•  I want our children to learn proficiency in skills not being taught in public school (homesteading, handicrafts, gardening, cooking, building, sewing), many of which require them being able to spend much more time outside.
  • I want our family to spend as much time together as possible. Childhood only lasts so long and I won’t miss a beat of it. My children won’t miss time spent with each other, either.
  • I love the flexibility. Schooling can take place any time, any where in the world, and can be as involved, or long or short as we need it to be each day.
  • Our kids’ education will not be stunted by learning in a large group. It will be tailored to their skill-level. They certainly won’t have wasted a quarter of their life on busy work.
  • I don’t want to waste days of my life driving our kids to and from school everyday, or be beholden to whatever assignments they are given to complete within our precious remaining hours of the day.
  • I look forward to the challenge of developing teaching skills as well as furthering my own educational/learning pursuits as I work with our children on theirs.
  • By rejecting participation in public education, we are claiming freedom in a substantial way – with all the responsibilities and benefits that go with it.
  • Most importantly - I felt led to this route of education for my children. And if God tells me in the future to change course for our children’s education, I’d be willing to do that, too.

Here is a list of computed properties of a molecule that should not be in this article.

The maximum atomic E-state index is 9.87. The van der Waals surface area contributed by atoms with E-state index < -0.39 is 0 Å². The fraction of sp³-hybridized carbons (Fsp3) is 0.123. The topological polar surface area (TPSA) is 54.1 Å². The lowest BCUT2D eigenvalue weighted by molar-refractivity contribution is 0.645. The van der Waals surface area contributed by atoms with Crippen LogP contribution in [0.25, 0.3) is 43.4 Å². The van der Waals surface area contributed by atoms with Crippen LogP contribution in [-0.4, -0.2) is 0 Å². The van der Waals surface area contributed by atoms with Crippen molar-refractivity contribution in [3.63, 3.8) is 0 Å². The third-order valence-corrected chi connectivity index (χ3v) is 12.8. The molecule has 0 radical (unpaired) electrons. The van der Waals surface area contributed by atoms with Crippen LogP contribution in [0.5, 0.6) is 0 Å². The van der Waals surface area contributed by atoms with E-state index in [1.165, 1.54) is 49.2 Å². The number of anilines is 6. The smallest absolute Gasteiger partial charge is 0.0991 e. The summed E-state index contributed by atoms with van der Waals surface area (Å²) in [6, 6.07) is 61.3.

Whenever it comes up that we are homeschooling our kids, I get a lot of common responses. I consider them straw-man anti-home school arguments/comments. I’ll just address the top three today, because I can:
·         “I knew a home-schooled kid once. They were weird. Like, really, really weird.”

o   Great. What does that have to do with my children? Are you saying they are (or are going to be) weird (from spending too much time with me?!) I don’t care if you ever were to are say that, by the way. I just like to act offended to make others uncomfortable from time to time. What is bad about being “weird?” What constitutes weird? And how was that home-schooled kid weird, specifically? Most of the home-schooled kids I have met are definitely different, but I find it is usually in really delightful ways – they are happy, curious, respectful, engaged, polite, driven, intelligent, able to look me in the eye and hold a real conversation . . .

·         “What about socialization?”